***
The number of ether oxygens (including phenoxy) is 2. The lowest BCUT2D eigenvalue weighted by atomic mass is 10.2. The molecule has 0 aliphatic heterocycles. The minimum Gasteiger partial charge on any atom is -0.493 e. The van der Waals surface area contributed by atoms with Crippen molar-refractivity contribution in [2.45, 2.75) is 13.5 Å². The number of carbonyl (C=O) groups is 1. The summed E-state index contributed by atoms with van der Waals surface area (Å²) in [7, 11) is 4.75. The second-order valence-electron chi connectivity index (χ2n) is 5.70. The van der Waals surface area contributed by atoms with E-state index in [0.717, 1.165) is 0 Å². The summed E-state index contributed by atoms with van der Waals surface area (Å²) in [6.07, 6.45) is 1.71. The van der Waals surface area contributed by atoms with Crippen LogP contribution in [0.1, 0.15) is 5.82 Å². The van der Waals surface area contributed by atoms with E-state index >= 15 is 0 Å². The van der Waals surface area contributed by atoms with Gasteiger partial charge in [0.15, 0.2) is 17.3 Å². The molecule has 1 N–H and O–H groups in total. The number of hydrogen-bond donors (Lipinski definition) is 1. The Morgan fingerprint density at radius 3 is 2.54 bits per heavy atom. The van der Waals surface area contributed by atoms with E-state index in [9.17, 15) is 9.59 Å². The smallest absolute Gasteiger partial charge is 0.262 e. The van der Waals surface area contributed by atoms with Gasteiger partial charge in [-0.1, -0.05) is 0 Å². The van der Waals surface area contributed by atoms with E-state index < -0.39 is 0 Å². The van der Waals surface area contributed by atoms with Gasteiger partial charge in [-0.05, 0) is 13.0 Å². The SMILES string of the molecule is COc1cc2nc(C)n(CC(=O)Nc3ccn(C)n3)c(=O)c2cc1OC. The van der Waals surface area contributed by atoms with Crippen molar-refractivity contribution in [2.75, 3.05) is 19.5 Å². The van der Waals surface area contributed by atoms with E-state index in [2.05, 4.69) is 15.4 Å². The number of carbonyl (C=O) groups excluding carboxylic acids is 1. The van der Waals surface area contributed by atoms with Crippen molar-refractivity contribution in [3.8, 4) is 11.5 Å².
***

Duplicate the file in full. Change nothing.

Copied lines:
The number of ether oxygens (including phenoxy) is 2. The lowest BCUT2D eigenvalue weighted by atomic mass is 10.2. The molecule has 0 aliphatic heterocycles. The minimum Gasteiger partial charge on any atom is -0.493 e. The van der Waals surface area contributed by atoms with Crippen molar-refractivity contribution in [2.45, 2.75) is 13.5 Å². The number of carbonyl (C=O) groups is 1. The summed E-state index contributed by atoms with van der Waals surface area (Å²) in [7, 11) is 4.75. The second-order valence-electron chi connectivity index (χ2n) is 5.70. The van der Waals surface area contributed by atoms with E-state index in [0.717, 1.165) is 0 Å². The summed E-state index contributed by atoms with van der Waals surface area (Å²) in [6.07, 6.45) is 1.71. The van der Waals surface area contributed by atoms with Crippen LogP contribution in [0.1, 0.15) is 5.82 Å². The van der Waals surface area contributed by atoms with E-state index >= 15 is 0 Å². The van der Waals surface area contributed by atoms with Gasteiger partial charge in [0.15, 0.2) is 17.3 Å². The molecule has 1 N–H and O–H groups in total. The number of hydrogen-bond donors (Lipinski definition) is 1. The Morgan fingerprint density at radius 3 is 2.54 bits per heavy atom. The van der Waals surface area contributed by atoms with E-state index in [9.17, 15) is 9.59 Å². The smallest absolute Gasteiger partial charge is 0.262 e. The van der Waals surface area contributed by atoms with Gasteiger partial charge in [-0.1, -0.05) is 0 Å². The van der Waals surface area contributed by atoms with E-state index < -0.39 is 0 Å². The van der Waals surface area contributed by atoms with Gasteiger partial charge in [-0.05, 0) is 13.0 Å². The SMILES string of the molecule is COc1cc2nc(C)n(CC(=O)Nc3ccn(C)n3)c(=O)c2cc1OC. The van der Waals surface area contributed by atoms with Crippen molar-refractivity contribution in [2.75, 3.05) is 19.5 Å². The van der Waals surface area contributed by atoms with E-state index in [2.05, 4.69) is 15.4 Å². The number of carbonyl (C=O) groups excluding carboxylic acids is 1. The van der Waals surface area contributed by atoms with Crippen molar-refractivity contribution in [3.8, 4) is 11.5 Å².